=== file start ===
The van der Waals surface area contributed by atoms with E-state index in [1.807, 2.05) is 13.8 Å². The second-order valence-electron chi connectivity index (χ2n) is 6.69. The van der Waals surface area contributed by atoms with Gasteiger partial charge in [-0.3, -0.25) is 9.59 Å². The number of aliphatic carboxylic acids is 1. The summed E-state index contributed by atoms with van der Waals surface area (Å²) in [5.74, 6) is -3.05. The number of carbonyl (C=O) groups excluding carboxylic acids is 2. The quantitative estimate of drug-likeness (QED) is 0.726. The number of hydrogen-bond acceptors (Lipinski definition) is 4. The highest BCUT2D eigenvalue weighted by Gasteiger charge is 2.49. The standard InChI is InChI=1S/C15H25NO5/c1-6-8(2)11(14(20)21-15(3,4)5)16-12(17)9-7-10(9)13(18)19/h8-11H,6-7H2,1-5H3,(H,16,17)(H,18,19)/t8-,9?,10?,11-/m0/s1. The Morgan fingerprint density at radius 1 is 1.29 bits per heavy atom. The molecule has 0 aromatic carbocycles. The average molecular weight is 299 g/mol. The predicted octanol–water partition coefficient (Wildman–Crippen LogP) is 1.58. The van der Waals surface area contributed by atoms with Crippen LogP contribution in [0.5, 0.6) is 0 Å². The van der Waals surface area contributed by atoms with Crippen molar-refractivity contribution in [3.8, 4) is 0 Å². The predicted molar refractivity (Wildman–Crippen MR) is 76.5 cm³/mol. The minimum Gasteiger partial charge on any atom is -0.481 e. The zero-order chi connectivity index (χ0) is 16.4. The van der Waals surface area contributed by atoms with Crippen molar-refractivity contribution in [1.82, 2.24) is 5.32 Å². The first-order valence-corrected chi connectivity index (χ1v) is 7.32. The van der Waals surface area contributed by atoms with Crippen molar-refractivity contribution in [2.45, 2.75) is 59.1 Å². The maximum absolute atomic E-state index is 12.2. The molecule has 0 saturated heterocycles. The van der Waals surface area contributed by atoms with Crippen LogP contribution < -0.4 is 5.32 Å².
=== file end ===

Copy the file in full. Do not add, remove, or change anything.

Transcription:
The van der Waals surface area contributed by atoms with E-state index in [1.807, 2.05) is 13.8 Å². The second-order valence-electron chi connectivity index (χ2n) is 6.69. The van der Waals surface area contributed by atoms with Gasteiger partial charge in [-0.3, -0.25) is 9.59 Å². The number of aliphatic carboxylic acids is 1. The summed E-state index contributed by atoms with van der Waals surface area (Å²) in [5.74, 6) is -3.05. The number of carbonyl (C=O) groups excluding carboxylic acids is 2. The quantitative estimate of drug-likeness (QED) is 0.726. The number of hydrogen-bond acceptors (Lipinski definition) is 4. The highest BCUT2D eigenvalue weighted by Gasteiger charge is 2.49. The standard InChI is InChI=1S/C15H25NO5/c1-6-8(2)11(14(20)21-15(3,4)5)16-12(17)9-7-10(9)13(18)19/h8-11H,6-7H2,1-5H3,(H,16,17)(H,18,19)/t8-,9?,10?,11-/m0/s1. The Morgan fingerprint density at radius 1 is 1.29 bits per heavy atom. The molecule has 0 aromatic carbocycles. The average molecular weight is 299 g/mol. The predicted octanol–water partition coefficient (Wildman–Crippen LogP) is 1.58. The van der Waals surface area contributed by atoms with Crippen LogP contribution in [0.5, 0.6) is 0 Å². The van der Waals surface area contributed by atoms with Crippen molar-refractivity contribution in [3.8, 4) is 0 Å². The predicted molar refractivity (Wildman–Crippen MR) is 76.5 cm³/mol. The minimum Gasteiger partial charge on any atom is -0.481 e. The zero-order chi connectivity index (χ0) is 16.4. The van der Waals surface area contributed by atoms with Crippen molar-refractivity contribution in [1.82, 2.24) is 5.32 Å². The first-order valence-corrected chi connectivity index (χ1v) is 7.32. The van der Waals surface area contributed by atoms with Crippen molar-refractivity contribution in [2.45, 2.75) is 59.1 Å². The maximum absolute atomic E-state index is 12.2. The molecule has 0 saturated heterocycles. The van der Waals surface area contributed by atoms with Crippen LogP contribution < -0.4 is 5.32 Å².